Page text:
You’re ready to apply for the IRS offer in compromise, and hopefully, get some relief from your tax burden. First, however, you’ll need to complete Form 656. Keep reading to learn how this form works — and how filling it out correctly will pave the path to an accepted offer.
Individual and Business Information
Form 656 begins with requests for basic details about your individual circumstances or your business. These include contact information, tax periods to be covered by the OIC, and, when relevant, low-income certification.
Once you’ve provided basic information, you’ll need to select your reason for making an offer. You can indicate doubt as to collectability or the presence of special circumstances. This may be accompanied by a narrative to provide additional insight into your situation.
Should your offer be accepted, you’ll need to designate how you want to handle payment. The IRS allows you to pay in full or set up periodic payments lasting up to 24 months. These payments can be designated towards specific tax years or debts upon request. Be sure to include details on how, exactly, you’ll obtain the funds to pay the offer, as requested in section 6.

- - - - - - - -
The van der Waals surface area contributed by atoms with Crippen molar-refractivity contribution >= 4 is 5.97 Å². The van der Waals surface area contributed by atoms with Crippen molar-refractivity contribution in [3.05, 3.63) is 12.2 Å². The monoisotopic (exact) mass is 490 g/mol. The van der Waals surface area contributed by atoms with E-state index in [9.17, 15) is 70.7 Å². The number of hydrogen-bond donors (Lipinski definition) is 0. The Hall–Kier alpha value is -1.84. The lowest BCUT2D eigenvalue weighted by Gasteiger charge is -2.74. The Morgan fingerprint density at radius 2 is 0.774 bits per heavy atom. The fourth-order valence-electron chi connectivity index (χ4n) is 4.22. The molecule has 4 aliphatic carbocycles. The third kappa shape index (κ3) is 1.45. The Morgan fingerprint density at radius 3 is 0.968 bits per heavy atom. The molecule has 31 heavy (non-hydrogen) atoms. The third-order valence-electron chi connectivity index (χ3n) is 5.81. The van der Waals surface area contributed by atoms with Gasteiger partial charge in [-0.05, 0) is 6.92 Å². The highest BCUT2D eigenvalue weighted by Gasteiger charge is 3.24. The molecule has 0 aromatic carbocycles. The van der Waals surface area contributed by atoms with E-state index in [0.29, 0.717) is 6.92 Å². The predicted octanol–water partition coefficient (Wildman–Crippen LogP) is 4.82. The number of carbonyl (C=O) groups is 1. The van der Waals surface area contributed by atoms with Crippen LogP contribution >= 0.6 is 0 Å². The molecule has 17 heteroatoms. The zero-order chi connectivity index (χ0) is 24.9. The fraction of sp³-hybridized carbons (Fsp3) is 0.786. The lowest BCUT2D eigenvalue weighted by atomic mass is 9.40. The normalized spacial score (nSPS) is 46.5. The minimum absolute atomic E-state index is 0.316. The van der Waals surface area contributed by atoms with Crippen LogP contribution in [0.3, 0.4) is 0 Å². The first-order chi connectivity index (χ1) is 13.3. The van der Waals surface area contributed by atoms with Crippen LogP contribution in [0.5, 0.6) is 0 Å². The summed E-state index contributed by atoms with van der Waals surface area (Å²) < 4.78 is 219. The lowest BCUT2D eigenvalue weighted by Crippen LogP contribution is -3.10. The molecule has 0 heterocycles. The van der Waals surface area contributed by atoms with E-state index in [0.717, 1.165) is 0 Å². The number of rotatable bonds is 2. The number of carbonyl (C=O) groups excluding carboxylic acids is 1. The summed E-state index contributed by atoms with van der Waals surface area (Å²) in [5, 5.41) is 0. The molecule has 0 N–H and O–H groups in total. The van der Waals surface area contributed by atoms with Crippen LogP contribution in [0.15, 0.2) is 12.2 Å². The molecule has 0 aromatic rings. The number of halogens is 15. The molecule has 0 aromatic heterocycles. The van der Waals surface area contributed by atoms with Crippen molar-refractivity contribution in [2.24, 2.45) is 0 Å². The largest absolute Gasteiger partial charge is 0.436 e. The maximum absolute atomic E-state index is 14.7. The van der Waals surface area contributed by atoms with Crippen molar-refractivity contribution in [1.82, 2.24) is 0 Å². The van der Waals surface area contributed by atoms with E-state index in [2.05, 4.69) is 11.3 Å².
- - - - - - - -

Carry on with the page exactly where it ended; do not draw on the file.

Before you submit an OIC application, it is critical that you understand all the terms. These are explained in detail in section 7 of Form 656, but it can be tempting to skip over the fine print. A closer look, however, will reveal important information regarding:
- The ability of the IRS to keep payments and fees upon application submission.
- Potential consequences of defaulting on an accepted offer.
- The possibility of tax liens while offers are considered.
- The authorization of the IRS to contact third parties as part of the application process.
- Requirements for making liability amounts, offer terms, and other details available for public inspection.
With so much to consider when applying for an offer in compromise, it’s important to seek help from a trusted tax expert. Contact Highland Tax Group to get started.